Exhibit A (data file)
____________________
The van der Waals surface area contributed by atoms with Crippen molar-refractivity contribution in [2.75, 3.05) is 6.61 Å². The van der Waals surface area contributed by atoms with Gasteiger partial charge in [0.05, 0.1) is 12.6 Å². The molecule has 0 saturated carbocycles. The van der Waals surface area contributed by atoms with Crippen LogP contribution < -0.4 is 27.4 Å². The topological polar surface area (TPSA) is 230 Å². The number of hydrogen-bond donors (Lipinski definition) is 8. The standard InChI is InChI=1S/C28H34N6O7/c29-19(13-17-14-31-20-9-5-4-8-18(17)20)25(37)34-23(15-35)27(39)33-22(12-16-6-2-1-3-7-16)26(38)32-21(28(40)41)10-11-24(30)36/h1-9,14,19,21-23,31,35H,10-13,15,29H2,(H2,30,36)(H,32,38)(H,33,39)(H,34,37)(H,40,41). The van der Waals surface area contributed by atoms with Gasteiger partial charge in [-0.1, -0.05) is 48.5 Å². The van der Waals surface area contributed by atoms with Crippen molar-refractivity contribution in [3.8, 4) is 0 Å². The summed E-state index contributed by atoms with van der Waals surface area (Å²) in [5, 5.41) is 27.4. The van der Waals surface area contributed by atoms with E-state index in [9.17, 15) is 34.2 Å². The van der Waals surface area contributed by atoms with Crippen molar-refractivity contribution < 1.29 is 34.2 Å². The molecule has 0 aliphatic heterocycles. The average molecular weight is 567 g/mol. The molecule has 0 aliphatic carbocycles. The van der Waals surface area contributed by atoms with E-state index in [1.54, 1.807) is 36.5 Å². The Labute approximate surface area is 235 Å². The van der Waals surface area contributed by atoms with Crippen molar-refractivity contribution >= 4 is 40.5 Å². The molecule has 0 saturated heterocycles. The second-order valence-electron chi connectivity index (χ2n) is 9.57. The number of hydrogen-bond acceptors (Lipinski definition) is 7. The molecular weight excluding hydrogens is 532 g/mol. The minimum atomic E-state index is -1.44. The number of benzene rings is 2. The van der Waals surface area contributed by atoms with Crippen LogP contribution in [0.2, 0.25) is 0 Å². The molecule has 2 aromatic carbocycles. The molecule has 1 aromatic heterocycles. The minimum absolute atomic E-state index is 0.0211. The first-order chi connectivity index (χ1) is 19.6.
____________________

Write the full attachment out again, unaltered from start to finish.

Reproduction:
The van der Waals surface area contributed by atoms with Crippen molar-refractivity contribution in [2.75, 3.05) is 6.61 Å². The van der Waals surface area contributed by atoms with Gasteiger partial charge in [0.05, 0.1) is 12.6 Å². The molecule has 0 saturated carbocycles. The van der Waals surface area contributed by atoms with Crippen LogP contribution < -0.4 is 27.4 Å². The topological polar surface area (TPSA) is 230 Å². The number of hydrogen-bond donors (Lipinski definition) is 8. The standard InChI is InChI=1S/C28H34N6O7/c29-19(13-17-14-31-20-9-5-4-8-18(17)20)25(37)34-23(15-35)27(39)33-22(12-16-6-2-1-3-7-16)26(38)32-21(28(40)41)10-11-24(30)36/h1-9,14,19,21-23,31,35H,10-13,15,29H2,(H2,30,36)(H,32,38)(H,33,39)(H,34,37)(H,40,41). The van der Waals surface area contributed by atoms with Gasteiger partial charge in [-0.1, -0.05) is 48.5 Å². The van der Waals surface area contributed by atoms with Crippen molar-refractivity contribution in [3.8, 4) is 0 Å². The summed E-state index contributed by atoms with van der Waals surface area (Å²) in [5, 5.41) is 27.4. The van der Waals surface area contributed by atoms with E-state index in [9.17, 15) is 34.2 Å². The van der Waals surface area contributed by atoms with Crippen molar-refractivity contribution < 1.29 is 34.2 Å². The molecule has 0 aliphatic heterocycles. The average molecular weight is 567 g/mol. The molecule has 0 aliphatic carbocycles. The van der Waals surface area contributed by atoms with E-state index in [1.54, 1.807) is 36.5 Å². The Labute approximate surface area is 235 Å². The van der Waals surface area contributed by atoms with Crippen molar-refractivity contribution >= 4 is 40.5 Å². The molecule has 0 saturated heterocycles. The second-order valence-electron chi connectivity index (χ2n) is 9.57. The number of hydrogen-bond acceptors (Lipinski definition) is 7. The molecular weight excluding hydrogens is 532 g/mol. The minimum atomic E-state index is -1.44. The number of benzene rings is 2. The van der Waals surface area contributed by atoms with Crippen LogP contribution in [0.2, 0.25) is 0 Å². The molecule has 2 aromatic carbocycles. The molecule has 1 aromatic heterocycles. The minimum absolute atomic E-state index is 0.0211. The first-order chi connectivity index (χ1) is 19.6.